De novo metastatic hormone-sensitive prostate cancer refers to a state wherein metastatic spread is diagnosed before any treatment has been administered. Currently, when there are 5 or fewer metastatic lesions (on conventional CT scans) this presentation is termed oligo-metastatic prostate cancer (omHSPC), wherein ‘oligo’ refers to ‘few’. “De novo metastatic hormone-sensitive PC (mHSPC) accounts for 5-10% of all prostate cancer (PC) at diagnosis, but it is responsible for nearly 50% of PC-related deaths.” (Piombino et al., Cancers (Basel).2023). In men with high-risk features (i.e., Gleason score >4+3, PSA 10 ng/mL or higher) the incidence of mHSPC rises to 20% – 30%. Molecular imaging with PSMA PET scans may reveal a greater number of metastatic sites in these men compared to the less sensitive convention CT imaging.

 Currently, different management regimens have been applied to mHSPC based on a subdivision into two arbitrary categories: low-burden (i.e., OmHSPC) and high-burden disease. The distinction was based on the CHAARTED trial criteria of ‘high-burden’ defined as >4 metastases to bone and or spread to viscera. Currently low-burden cancer is treated with Lupron (or a similar drug) combined with an androgen receptor signaling inhibitor (ASRI) (i.e., enzalutamide, apalutamide, or darolutamide) and radiation to the prostate. No chemotherapy is included. Some frail men or those with comorbid conditions may not tolerate the full regimen.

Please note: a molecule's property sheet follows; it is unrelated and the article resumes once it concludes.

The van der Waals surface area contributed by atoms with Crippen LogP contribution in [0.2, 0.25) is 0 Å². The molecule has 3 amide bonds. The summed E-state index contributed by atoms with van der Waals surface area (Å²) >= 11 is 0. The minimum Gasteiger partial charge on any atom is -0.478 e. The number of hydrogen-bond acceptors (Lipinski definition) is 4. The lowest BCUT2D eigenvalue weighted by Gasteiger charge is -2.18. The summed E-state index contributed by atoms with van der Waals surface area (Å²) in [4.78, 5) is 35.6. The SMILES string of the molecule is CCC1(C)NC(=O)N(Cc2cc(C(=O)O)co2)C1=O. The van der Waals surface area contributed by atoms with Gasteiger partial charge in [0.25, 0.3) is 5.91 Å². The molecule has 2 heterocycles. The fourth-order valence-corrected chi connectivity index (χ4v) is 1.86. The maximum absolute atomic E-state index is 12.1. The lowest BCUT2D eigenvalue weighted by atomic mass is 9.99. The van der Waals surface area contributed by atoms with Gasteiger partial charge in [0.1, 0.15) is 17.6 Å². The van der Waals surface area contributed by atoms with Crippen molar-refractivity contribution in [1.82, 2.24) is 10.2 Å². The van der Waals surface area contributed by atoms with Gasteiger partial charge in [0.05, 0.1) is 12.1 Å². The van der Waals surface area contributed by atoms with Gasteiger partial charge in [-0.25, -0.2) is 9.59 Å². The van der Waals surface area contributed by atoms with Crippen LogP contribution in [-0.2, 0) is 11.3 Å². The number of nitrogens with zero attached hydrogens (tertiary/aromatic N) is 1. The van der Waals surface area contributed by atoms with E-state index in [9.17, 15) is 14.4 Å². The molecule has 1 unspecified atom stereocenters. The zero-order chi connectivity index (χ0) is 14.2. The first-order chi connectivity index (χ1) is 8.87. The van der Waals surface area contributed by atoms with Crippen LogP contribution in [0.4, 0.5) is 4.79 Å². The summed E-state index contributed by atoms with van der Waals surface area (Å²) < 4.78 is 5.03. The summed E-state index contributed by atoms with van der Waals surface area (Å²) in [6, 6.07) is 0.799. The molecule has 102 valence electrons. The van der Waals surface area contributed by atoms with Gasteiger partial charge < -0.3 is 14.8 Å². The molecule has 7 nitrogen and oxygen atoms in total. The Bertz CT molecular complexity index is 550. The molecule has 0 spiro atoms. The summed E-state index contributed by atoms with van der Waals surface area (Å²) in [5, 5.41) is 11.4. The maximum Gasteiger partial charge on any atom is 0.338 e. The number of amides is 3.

The current treatment for high-burden disease is ADT, ARSI and chemotherapy (docetaxel) — termed “triple therapy,” but without radiation to the prostate. Both regimens result in improved progression free survival as compared to ADT alone. 

 Paradigm Shift:

 The rationale of basing treatment decisions for mHSPC on high or low volume metastatic disease (imaged on CT or bone scans) was critically discussed by Dr. Alicia Morgans (Dana Farber) and Dr. Karim Fizazi (Institute Gustave Roussy) in UroToday: ‘Treating Metastatic Hormone Sensitive Prostate Cancer: Beyond Counting Metastases.” Their opinions were in part derived from a meta-analysis by Vale et al (Lancet Oncology, July 2023) on data from three major clinical trials on treatment of mHSPC. Their conclusion: disregard the distinction of high/low volume metastatic disease and treat all patients with de novo mHSPC, regardless of number of metastatic sites, with “triple therapy”, i.e, ADT. ARSi and chemotherapy plus radiation to the prostate. This triple regimen has been found to prolong both progression-free survival and overall survival.